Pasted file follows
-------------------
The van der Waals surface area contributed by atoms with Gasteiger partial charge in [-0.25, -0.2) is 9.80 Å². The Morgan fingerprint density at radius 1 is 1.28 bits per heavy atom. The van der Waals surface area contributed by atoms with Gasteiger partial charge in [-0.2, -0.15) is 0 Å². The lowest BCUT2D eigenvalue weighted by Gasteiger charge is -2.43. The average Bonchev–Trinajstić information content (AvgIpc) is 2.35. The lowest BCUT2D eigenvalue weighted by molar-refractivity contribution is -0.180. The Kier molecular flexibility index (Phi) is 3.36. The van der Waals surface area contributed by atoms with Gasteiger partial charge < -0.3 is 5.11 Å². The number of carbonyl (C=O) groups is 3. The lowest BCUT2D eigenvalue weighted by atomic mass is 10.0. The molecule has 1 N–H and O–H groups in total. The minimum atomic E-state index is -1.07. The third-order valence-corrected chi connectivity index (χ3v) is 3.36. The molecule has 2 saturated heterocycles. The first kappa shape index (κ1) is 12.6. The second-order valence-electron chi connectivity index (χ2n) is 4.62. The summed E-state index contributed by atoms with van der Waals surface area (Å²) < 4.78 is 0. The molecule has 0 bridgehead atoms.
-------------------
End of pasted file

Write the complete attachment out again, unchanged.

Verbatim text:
The van der Waals surface area contributed by atoms with Gasteiger partial charge in [-0.25, -0.2) is 9.80 Å². The Morgan fingerprint density at radius 1 is 1.28 bits per heavy atom. The van der Waals surface area contributed by atoms with Gasteiger partial charge in [-0.2, -0.15) is 0 Å². The lowest BCUT2D eigenvalue weighted by Gasteiger charge is -2.43. The average Bonchev–Trinajstić information content (AvgIpc) is 2.35. The lowest BCUT2D eigenvalue weighted by molar-refractivity contribution is -0.180. The Kier molecular flexibility index (Phi) is 3.36. The van der Waals surface area contributed by atoms with Gasteiger partial charge < -0.3 is 5.11 Å². The number of carbonyl (C=O) groups is 3. The lowest BCUT2D eigenvalue weighted by atomic mass is 10.0. The molecule has 1 N–H and O–H groups in total. The minimum atomic E-state index is -1.07. The third-order valence-corrected chi connectivity index (χ3v) is 3.36. The molecule has 2 saturated heterocycles. The first kappa shape index (κ1) is 12.6. The second-order valence-electron chi connectivity index (χ2n) is 4.62. The summed E-state index contributed by atoms with van der Waals surface area (Å²) < 4.78 is 0. The molecule has 0 bridgehead atoms.